Coping in Change
September 2018 brought me my father’s death, a new job, and a trip to Europe.
In my previous career, I was a psychologist. (I’m still a psychologist — licensed to practice in my state, but not currently practicing.) One might assume that, as a trained psychologist, I’m an expert at handling whatever life throws my way. Untrue. I have more coping skills at my immediate disposal, but I wouldn’t call myself an expert. I especially wouldn’t call myself an expert during September of 2018 — I don’t remember a lot about that month.
Let me explain.
On the night of September 2nd, I got a call from my mom. She started with the four words I’d heard 12 years before, when my dad was hospitalized for heart problems— “Are you sitting down?”
I knew it wasn’t good news.
She followed it with new questions “Where’s [your husband]? Is he with you?”
With that, I knew exactly why she was calling.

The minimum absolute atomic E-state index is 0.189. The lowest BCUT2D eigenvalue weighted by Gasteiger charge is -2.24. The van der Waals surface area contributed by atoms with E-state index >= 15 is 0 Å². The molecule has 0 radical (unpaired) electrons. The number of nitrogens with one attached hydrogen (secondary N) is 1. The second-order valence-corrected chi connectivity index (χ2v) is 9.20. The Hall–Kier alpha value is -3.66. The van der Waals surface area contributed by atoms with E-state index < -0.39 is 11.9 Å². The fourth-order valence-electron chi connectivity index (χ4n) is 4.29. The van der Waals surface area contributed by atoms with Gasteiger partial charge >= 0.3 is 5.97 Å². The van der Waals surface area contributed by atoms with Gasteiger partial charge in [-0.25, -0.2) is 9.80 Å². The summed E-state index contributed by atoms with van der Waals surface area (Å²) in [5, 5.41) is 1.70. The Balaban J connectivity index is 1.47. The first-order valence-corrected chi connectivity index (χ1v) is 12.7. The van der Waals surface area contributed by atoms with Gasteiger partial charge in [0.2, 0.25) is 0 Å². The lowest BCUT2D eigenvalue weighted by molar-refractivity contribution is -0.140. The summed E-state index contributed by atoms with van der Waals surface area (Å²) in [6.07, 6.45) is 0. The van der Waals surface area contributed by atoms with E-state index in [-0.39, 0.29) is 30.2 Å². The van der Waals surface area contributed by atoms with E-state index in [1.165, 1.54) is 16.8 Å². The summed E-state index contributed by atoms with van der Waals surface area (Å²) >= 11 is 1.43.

I sat down in the giant beanbag in our living room and listened. She explained that my father’s heart had “just stopped” as he drove home alone from a Labor Day event in my hometown. EMTs had worked for over an hour at the scene of the call, on the way to the hospital, and at the hospital. He was gone.
I handed the phone to my husband, as my mom requested, and stared at the floor, totally paralyzed.
After changing careers in 2016, I had a six-month internship with a local company followed by a full-time position with a large national company. By mid-2018, I was ready to move up and shorten my commute.